Kenya: life in the Kakuma refugee camp during the pandemic

Labour market insertion
Fortunately, there is still no case of COVID-19 infection in and around the Kakuma refugee camp in Kenya. However, daily life in the camp is limited. The skills development project which Swisscontact is implementing on behalf of SDC is experiencing the consequences of the lockdown, too. Former participants of the training are inventive and adapt their offers: they sew face masks and produce disinfectants. Alexander Kiptanui, project manager of “Skills 4 Life”, gives an insight into how project work can partly continue despite the lack of freedom of movement and weak technical infrastructures on the ground.

Now they sew face masks instead of dresses. The group of tailors, who gained their skills through the "Skills 4 Life" project in the Kakuma refugee camp, is adapting to the changed demand. At the same time, they are securing their livelihood. The project team has linked the group with other organisations and local authorities to coordinate production. Another working group has learned in the training session how to produce cleaning detergents. The three women of the group also produce soap and disinfectants. At the moment, they are very busy. They produced 60 litres of soap and sold products worth 5,940‬ Kenyan Shilling (CHF 54) in one day. Negotiations are underway with the government to distribute the products to the local population.

Interview with Alexander Kiptanui, project manager of “Skills 4 Life”

How is life in the Kakuma refugee camp affected by COVID-19? What are the implications for the project?

Alexander Kiptanui: Life in Kakuma refugee camp and Kalobeyei Integrated Settlement has been significantly affected following reports of the first COVID-19 case in Kenya on 12th March 2020. UNHCR and all partners working within the camp alongside the host community suspended all missions unless considered critical or in response to emergencies. Despite no case being reported in Turkana County yet, most of the planned activities at Skills for Life (S4L) have been suspended and Swisscontact staff are working from home. Other partner agencies and the UN organisations have also replicated this. Most businesses remain closed in the town, and access to the refugee camp has been restricted. 

Is the project team able to continue working? 

All project team members are currently working virtually from their homes with regular communication taking place through phone, email and Skype. The Skype meetings are held to deliberate on project work and respond to emerging concerns from the team. There is also a WhatsApp group for all Swisscontact staff working in Kenya where important and regular updates on the pandemic are shared. Despite the decrease in human interaction, the S4L team is currently able to strengthen its monitoring and results-measurement data virtually through the Kobo Toolbox. Additionally, staff are being encouraged to participate in virtual training sessions and project-related webinars to strengthen their capacities.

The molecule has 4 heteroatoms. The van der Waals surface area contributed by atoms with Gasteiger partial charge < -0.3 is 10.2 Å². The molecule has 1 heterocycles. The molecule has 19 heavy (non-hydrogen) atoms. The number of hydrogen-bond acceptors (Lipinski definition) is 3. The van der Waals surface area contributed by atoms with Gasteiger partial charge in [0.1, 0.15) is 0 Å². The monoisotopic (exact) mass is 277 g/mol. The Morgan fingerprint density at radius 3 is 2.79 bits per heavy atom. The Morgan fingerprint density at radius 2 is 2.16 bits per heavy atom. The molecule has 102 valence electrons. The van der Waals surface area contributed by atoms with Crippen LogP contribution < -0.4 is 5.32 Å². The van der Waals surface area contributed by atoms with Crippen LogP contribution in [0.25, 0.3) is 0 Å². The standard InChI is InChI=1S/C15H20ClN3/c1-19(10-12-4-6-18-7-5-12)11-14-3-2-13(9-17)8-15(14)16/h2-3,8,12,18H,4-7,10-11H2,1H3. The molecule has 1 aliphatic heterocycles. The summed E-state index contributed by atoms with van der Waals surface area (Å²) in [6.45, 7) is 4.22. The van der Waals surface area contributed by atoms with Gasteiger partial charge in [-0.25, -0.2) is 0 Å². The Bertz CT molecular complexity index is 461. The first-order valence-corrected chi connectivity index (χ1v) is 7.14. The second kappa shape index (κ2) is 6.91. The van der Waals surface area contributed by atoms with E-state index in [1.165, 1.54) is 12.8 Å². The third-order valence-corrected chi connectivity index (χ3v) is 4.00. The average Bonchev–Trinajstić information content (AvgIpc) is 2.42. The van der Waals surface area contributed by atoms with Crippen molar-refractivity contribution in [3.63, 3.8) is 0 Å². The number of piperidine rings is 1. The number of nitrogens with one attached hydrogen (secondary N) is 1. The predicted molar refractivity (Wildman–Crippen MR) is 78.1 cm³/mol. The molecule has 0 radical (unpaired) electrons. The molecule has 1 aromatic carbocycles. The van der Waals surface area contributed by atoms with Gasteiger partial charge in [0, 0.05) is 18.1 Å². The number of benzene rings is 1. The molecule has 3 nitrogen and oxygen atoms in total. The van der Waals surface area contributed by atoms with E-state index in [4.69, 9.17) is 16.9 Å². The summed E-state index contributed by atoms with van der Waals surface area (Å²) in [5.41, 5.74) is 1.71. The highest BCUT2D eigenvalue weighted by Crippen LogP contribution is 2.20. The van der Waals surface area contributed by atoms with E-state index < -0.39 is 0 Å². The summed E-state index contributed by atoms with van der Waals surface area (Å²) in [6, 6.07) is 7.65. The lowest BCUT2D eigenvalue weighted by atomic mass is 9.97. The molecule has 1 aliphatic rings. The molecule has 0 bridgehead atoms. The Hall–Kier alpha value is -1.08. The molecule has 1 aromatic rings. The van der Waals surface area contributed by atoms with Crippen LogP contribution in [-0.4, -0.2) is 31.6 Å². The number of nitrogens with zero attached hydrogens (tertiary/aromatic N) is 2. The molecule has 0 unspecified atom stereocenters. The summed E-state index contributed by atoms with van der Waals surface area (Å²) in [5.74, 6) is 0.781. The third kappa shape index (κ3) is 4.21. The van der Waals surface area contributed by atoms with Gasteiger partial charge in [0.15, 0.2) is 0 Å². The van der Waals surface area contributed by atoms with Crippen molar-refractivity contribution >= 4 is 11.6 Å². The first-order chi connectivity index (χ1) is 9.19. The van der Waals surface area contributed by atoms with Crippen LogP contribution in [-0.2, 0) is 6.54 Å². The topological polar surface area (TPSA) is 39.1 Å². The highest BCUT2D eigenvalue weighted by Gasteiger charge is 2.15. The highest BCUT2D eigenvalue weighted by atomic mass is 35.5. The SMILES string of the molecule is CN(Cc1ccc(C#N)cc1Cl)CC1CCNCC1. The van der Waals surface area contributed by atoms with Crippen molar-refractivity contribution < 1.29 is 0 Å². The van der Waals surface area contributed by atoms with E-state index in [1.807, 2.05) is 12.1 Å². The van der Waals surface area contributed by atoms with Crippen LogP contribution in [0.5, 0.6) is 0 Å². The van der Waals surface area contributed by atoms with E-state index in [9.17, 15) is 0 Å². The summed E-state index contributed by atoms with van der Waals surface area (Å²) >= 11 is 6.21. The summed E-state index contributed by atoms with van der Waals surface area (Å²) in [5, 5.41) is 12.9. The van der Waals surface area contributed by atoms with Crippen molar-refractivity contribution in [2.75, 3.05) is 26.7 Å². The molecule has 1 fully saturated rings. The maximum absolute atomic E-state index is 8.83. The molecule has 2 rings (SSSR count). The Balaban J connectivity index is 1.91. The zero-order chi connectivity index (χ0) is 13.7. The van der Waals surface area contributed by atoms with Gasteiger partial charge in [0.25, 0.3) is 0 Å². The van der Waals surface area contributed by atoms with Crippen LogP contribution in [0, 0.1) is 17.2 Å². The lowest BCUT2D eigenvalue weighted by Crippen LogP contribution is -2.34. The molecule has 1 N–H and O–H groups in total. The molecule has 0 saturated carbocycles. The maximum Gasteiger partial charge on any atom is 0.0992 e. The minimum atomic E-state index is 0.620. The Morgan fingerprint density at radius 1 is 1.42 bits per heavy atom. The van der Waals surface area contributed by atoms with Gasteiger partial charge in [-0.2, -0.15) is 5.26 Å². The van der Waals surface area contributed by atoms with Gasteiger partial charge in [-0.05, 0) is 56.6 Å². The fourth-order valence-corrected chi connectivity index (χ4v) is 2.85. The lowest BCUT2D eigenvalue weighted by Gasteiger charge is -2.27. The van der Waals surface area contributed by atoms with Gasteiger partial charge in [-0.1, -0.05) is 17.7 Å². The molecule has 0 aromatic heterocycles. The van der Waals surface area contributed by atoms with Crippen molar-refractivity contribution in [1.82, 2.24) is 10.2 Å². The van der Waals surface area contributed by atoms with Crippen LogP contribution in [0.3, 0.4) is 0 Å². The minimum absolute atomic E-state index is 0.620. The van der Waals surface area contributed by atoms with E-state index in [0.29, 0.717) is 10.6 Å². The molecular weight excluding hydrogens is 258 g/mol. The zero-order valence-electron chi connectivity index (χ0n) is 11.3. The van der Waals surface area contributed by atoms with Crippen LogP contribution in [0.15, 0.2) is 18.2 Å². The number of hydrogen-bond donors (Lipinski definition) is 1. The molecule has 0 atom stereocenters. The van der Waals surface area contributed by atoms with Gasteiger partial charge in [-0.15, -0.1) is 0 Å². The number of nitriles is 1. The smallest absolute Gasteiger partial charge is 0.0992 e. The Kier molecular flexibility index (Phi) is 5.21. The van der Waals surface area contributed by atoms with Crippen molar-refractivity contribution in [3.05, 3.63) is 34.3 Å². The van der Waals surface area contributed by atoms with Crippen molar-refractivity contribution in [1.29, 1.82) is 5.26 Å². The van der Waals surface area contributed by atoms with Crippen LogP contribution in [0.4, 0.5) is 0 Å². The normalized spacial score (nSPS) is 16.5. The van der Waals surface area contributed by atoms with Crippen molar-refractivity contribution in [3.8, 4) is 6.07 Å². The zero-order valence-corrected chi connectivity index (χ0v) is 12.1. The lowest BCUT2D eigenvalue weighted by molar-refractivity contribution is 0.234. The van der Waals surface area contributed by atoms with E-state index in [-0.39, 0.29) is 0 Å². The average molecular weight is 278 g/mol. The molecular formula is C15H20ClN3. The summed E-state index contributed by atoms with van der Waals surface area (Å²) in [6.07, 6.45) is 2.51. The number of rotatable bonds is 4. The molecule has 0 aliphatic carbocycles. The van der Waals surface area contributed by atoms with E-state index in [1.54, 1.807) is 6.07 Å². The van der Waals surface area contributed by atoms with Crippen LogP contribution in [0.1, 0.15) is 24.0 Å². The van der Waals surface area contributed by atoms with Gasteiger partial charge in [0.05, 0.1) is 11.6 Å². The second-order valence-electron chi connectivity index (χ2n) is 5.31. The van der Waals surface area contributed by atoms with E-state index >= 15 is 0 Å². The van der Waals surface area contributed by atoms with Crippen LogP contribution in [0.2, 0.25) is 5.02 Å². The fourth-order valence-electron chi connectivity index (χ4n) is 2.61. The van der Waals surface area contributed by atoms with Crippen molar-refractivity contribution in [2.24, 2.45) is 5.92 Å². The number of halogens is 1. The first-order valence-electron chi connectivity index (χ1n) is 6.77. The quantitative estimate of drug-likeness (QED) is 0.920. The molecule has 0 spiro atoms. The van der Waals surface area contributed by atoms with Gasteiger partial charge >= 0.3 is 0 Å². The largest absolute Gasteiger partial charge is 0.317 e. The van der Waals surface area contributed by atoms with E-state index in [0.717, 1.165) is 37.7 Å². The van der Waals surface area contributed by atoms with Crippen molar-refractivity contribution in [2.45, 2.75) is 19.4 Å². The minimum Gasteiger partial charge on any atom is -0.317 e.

Is there a possibility to stay in touch with the beneficiaries? 

The project team is connecting with beneficiaries via phone calls through the respective learning group leaders, assuring them of the project’s plans to offer training once the pandemic subsides. Both Project Assistants and Community-Based Trainers (CBTs) regularly confirm the beneficiary welfare. They get feedback from the leaders on the practicality of the actual training sessions once they resume, e.g. if there are many mothers within a group, the S4L team will consider having a makeshift crèche to increase mother concentration in class. The project team is also engaging with the established business owners from the previous phase through phone calls to find out the challenges they are facing and assist them with possible solutions. This mentoring is critical for the beneficiaries so that they do not feel left alone during this difficult time. The CBTs play a significant role here as they are present on-site and live within the environs of the businesses.

How is the collaboration with project partners happening? 

The exchange between the S4L project and its partners takes place virtually for now. For the most part, this will continue even after the current situation eases. Since the project has just entered a new phase, a call for new partnerships is expected to be published and interested Community-Based Organisations will be allowed to express their interest virtually. Due to poor internet connectivity within Kakuma camp and Kalobeyei Integrated Settlement, the project team will make phone calls to ensure all stakeholders are aware of the current happenings.